The West Fire Region saw an average number of fires this year but the number of hectares consumed by flames is well below the average.
Although the fire season doesn't officially end until Oct. 31, the region had 732 fires in 1997. While that's about normal, what isn't is the number of hectares burned—just 3,891.1 this year compared to the average of 223,000.
Fort Frances District has seen 122 fires to date, consuming 50 ha of bush. Red Lake District lost the most hectares (1,897.5) while Sioux Lookout had the most fires (161).
Dryden District had the least number of fires (52) and the fewest hectares burned (25.3).
The Ministry of Natural Resources believes the dramatic drop in the number of hectares lost this year is because there were no large project fires—those in remote locations that aren't attacked unless they threatened people or properties (such as the large lightning fires that plagued the northern part of the region last summer).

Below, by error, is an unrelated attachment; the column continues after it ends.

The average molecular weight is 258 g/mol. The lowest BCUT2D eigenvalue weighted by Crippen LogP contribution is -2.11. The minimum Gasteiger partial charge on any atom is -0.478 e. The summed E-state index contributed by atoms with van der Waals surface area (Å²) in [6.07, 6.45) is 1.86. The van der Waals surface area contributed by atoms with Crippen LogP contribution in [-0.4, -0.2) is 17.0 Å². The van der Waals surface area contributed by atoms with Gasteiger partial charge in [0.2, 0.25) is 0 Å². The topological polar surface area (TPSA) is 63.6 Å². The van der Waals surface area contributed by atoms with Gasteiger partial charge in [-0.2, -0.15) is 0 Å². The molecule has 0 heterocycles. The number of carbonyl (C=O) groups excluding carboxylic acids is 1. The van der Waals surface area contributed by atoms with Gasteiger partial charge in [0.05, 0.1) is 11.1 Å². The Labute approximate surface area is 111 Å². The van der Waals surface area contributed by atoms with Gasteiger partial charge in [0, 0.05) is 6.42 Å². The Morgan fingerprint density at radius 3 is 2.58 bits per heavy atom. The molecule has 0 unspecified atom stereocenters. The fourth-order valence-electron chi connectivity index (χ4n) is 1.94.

And although lightning-caused fires kept firefighters busy in June, July and August with more than 300 starts, there were few such fires in the spring.
Still, human-caused fires were up this year, accounting for 43 percent of the total fires started. This year, 100 fires were listed as recreation-caused, 33 were resident-caused, 25 railway-caused, 28 industrial forest-caused, three industrial other, 26 incendiary, 82 miscellaneous, and seven unknown for a total of 314.
Due to the high number of human-caused fires and the extreme drought conditions that existed in the southern portion of the region this summer, the MNR was forced to place restricted fire zones for several weeks this summer—once in June and again in August.
A reminder that until the fire season is officially over next Friday, those burning brush and grass cannot start their fires until two hours before sunset and must extinguish them no later than two hours after sunrise.